By Ryan Keating-Lambert
An engaging romance that never falls victim to cliche, and a superb performance by newcomer Timothée Chalamet.
Set in 1983, teenager Elio (Timothée Chalamet) is spending the summer at his parent’s 17th century villa in Italy when he meets Oliver (Armie Hammer), a doctoral student visiting Elio’s professor father. As tensions mound, the two soon develop more than just a friendship.
The awards buzz and seemingly limitless hype and fuss around this film and its enigmatic leads almost put me off altogether. I love awards season but this one was really blown out of proportion. I was pleasantly surprised however, to see an intense summer romance movie that never conforms to typical stereotypes.
Director Luca Guadagnino (I Am Love) has put together a very well directed adaptation of the André Aciman novel. It’s a summer love affair that stays true to the realism of the chase in all their glorious subtleties. It’s never too tragic, and it’s never too silly. The tension between Chalamet and Hammer is also exquisite and there’s no denying that the two have chemistry.
Chalamet in particular embodies teen sexuality so well (ie. that peach scene). If Elle Fanning is the face for women, then Chalamet must surely be her male equivalent. We’re going to be seeing a lot more of him in the future I’m sure. Elio’s frustration is just so relatable. Hammer is also not without charm and plays Oliver the American exchange student well. Confident, intellectual and almost arrogant, but with quieter moments of self-reflection and peace in the company of Elio.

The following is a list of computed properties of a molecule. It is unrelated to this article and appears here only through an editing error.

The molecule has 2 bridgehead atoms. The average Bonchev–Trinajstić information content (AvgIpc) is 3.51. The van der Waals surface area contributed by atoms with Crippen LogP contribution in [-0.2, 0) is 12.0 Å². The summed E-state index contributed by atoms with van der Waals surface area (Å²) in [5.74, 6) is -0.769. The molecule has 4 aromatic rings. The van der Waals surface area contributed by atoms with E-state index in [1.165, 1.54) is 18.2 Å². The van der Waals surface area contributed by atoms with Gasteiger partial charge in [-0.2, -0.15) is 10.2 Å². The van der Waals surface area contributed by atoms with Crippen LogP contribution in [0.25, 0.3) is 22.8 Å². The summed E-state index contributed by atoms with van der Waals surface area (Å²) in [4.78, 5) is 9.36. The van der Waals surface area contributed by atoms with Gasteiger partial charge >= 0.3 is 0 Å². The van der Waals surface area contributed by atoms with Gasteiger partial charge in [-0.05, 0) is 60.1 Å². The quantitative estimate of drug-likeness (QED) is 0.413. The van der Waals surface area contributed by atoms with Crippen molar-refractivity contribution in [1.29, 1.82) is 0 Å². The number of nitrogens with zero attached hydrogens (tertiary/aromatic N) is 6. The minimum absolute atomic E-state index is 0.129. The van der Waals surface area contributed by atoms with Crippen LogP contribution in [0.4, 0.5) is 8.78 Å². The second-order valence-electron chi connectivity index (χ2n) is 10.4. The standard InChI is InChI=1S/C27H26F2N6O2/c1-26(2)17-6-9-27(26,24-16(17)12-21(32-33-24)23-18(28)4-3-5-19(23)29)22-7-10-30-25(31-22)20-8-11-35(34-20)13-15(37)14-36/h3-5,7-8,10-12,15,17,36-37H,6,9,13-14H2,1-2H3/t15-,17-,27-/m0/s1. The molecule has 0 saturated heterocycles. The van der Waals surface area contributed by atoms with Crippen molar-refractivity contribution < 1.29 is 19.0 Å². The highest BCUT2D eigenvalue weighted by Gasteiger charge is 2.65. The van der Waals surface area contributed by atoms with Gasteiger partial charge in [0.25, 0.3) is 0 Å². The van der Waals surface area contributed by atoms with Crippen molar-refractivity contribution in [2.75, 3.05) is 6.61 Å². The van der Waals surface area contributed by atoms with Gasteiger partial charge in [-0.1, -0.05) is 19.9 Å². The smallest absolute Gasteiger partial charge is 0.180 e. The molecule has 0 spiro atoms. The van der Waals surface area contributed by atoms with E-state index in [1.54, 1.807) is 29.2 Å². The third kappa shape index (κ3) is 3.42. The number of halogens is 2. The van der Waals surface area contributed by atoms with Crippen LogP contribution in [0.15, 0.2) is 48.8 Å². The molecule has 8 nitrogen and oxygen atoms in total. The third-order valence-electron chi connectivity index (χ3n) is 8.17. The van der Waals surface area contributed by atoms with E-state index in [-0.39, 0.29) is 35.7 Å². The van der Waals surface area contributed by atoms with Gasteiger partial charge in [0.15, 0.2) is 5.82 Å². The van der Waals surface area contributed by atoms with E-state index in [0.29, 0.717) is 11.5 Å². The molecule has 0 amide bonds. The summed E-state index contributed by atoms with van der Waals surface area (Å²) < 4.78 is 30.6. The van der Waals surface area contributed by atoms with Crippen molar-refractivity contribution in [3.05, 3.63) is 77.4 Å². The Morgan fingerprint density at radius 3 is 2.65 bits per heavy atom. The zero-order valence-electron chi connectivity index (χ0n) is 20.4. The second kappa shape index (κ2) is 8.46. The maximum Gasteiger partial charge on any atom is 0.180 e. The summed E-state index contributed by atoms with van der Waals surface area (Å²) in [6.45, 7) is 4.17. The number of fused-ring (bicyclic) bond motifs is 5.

The surrounding Italian landscape is captured beautifully by DP Sayombhu Mukdeeprom and looks effortlessly ’80s. Like the dialogue, production design and costumes, the cinematography has a subtle beauty that’s never overly stylised. It’s so easy to go overboard with ’80s rubbish these days, and this film keeps it elegant. The shorts are very short though, and apparently Hammer had his hammer out at one point.
Then there’s the music. Sufjan Stevens’ dreamy tracks are ideal for the unconventional love story. There’s no shortage of European pop music or classical tracks either. The album is a must for the summer road trip you’ve been planning.
The film is also now an Oscar winning screenplay thanks to James Ivory, the talented writer/director behind classics like A Room With A View. The film was also nominated for Best Picture, Best Actor for Timothée Chalamet, and Best Song for Sufjan Stevens’ ‘Mystery of Love’.
Guadagnino has already expressed interest in making sequels so perhaps this could be the next Before Sunrise trilogy? Sounds good.
Call Me By Your Name is arriving a little late to Czech cinemas, but a little earlier thanks to Febiofest. Catch it at the festival this week, and nationally from March 22.
Photo: Teaser Trailer